Real Dirt: An Ex-Industrial Farmer’s Guide to Sustainable Eating

Real Dirt coverReal Dirt: An Ex-Industrial Farmer’s Guide to Sustainable Eating will be released September 26, 2013.

Synopsis: Two identical meals are on the table in front of you. Your grandchildren’s supply of food depends on which one you choose. One meal has contributed to greenhouse gas emissions, soil erosion, desertification and environmental degradation. The other has sequestered carbon, built soil, reclaimed land lost to desertification and contributed to enhancing the environment.

They contain identical ingredients yet one enhances the availability of food in the future and the other diminishes it. This is not a theoretical exercise. This choice confronts you three times every day.

Real Dirt: An Ex-Industrial Farmer’s Guide to Sustainable Eating is the first book to tackle the choices from the perspective of a farmer who has been both a conventional industrial farmer and a certified organic farmer. The author started farming by buying his parent’s industrial pork farm but gradually transitioned his practises to certified organic and then moved beyond organic to a system he believes provides a starting point for sustainable agriculture. Harry explains why he used genetically modified organisms, resistance building doses of antibiotics, pesticides and confinement animal housing. He also explains why he has made changes to his production methods, including sound scientific research to back his conclusions.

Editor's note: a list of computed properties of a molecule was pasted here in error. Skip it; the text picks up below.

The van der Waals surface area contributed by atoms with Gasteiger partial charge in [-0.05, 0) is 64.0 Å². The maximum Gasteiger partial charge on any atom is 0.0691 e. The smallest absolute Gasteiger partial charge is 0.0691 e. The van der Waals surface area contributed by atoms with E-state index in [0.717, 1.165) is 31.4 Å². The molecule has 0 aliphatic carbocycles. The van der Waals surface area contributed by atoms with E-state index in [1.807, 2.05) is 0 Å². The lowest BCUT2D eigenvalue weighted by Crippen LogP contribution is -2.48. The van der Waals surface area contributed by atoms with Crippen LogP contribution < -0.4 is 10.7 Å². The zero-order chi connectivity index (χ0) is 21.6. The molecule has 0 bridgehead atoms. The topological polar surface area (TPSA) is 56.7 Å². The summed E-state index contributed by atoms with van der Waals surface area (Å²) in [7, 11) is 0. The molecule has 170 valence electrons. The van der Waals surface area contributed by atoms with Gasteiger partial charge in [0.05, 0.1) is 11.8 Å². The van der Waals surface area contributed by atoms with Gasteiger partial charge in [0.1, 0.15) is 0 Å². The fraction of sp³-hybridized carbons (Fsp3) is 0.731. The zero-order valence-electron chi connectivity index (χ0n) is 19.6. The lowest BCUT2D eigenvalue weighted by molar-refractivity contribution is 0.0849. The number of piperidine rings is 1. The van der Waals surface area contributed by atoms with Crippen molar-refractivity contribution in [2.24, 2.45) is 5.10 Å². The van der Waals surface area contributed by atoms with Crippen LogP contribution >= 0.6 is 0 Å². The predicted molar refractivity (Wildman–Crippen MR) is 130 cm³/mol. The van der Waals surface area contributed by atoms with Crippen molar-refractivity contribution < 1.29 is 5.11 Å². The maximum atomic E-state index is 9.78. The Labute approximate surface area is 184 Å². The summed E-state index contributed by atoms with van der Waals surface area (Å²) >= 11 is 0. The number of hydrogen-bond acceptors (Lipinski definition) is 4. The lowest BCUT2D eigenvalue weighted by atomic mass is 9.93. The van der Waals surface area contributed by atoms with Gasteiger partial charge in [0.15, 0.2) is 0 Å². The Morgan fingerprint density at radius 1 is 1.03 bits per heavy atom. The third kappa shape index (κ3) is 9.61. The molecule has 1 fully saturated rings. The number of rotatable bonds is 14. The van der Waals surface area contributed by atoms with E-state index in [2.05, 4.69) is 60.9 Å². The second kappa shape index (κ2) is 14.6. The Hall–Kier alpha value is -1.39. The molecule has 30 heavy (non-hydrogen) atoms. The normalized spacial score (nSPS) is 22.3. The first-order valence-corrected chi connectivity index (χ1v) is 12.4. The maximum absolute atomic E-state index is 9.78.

The book tackles all the major issues with food and fibre production looking at the warts and benefits of both industrial and organic agriculture.

The backdrop for the discussion is the author’s personal experiences wrestling with many of the issues directly as he made the management decisions on his farm. He pulls back the drapes on an industry clouded by myth, stereotype and empty rhetoric. The reader will learn why he faced bankruptcy twice and how he managed to avoid it both times. He provides a frank discussion of the mistakes and decisions he made, including why he believes he did more environmental damage in his first years as an organic farmer than he did in his years as a conventional farmer.

The final chapters describe a vision for a food production system that is sustainable in the true meaning of the word and a path from here to there. Harry’s views challenge both the conventional and organic agriculture paradigms. Ultimately, he challenges eaters to choose a sustainable future for food production.


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